"I'm not sure I've ever played against a more defensive team than today," the German told journalists, citing the visitors "man-marking against Phil Coutinho" and striker Victor Anichebe playing in a position he said was "left full-back."

He also added that he didn't know "how many touches" Sunderland's other striker Jermain Defoe had in the game, later going on to say: "[I learned today] That we are able to beat even the most defensive team I ever played against. That's a nice thing to learn."

Klopp was reluctant to comment on Sunderland's approach, insisting that it is "not about me to say what other teams are doing", but insisted that it was their attacking play that "forced them into this deep position."

He continued: "I don't think Anichebe was planning to play at left full-back, but with the positioning of Nathaniel Clyne - when we saw that Anichebe follows him wherever he's going - we put Clyney in the higher position. That gave us space in other spaces."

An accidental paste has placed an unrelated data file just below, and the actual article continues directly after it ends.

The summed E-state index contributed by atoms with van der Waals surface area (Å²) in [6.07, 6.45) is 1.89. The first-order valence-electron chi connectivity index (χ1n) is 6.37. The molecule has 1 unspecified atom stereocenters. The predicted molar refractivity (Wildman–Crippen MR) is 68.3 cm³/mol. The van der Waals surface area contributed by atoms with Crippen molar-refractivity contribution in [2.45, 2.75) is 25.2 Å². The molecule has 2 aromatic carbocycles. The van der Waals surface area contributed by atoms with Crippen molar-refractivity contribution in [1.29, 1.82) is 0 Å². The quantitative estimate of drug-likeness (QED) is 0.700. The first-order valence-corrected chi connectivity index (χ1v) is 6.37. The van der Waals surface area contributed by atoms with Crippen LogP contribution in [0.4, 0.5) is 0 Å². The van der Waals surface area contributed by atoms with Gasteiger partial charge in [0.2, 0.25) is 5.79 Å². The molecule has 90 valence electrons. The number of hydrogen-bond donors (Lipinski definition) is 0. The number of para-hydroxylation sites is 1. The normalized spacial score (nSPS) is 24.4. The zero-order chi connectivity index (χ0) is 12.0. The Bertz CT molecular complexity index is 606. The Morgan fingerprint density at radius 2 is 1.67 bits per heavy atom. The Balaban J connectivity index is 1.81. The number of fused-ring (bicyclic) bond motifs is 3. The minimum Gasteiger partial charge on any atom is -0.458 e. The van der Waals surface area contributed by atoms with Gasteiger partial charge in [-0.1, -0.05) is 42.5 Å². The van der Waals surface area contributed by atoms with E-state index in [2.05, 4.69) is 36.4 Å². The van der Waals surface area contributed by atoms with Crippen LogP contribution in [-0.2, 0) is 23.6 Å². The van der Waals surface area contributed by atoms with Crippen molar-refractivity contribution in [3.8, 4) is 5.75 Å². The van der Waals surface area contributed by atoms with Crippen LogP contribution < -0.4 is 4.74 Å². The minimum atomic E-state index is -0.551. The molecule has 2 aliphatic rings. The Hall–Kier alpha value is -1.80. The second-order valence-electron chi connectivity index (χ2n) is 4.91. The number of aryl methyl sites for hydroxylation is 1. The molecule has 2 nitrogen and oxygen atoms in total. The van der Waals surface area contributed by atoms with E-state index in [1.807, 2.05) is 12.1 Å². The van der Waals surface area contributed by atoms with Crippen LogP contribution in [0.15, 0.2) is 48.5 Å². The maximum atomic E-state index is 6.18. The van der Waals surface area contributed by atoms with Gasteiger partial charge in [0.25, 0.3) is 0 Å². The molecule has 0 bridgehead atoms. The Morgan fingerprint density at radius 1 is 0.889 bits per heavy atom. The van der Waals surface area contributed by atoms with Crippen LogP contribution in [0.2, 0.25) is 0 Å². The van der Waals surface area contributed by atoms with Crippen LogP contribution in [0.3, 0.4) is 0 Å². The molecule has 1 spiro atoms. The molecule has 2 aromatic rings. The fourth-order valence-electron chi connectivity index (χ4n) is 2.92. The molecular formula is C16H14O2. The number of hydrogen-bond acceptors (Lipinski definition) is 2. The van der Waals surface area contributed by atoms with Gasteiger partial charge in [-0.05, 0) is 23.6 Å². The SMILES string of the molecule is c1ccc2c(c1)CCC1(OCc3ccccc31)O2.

The manager explained that "the box was quite full" and that Liverpool "had the situations where we could have made this or that better decision" but said: "The closer the space gets, the more difficult it is. You need to stay patient. It's not allowed to get frustrated or things like this."

Klopp insisted that it is "very important" that his side "are always ready for this one moment" as he explained that they had a few of "these situations" before they managed to find the breakthrough late on.

"We had a few crosses to the back post where we maybe weren't greedy enough in this moment," he added. "It's a challenge in the whole development. What we're doing at the moment is a real challenge. We're ready for the situations to play teams like this, but it's not easy."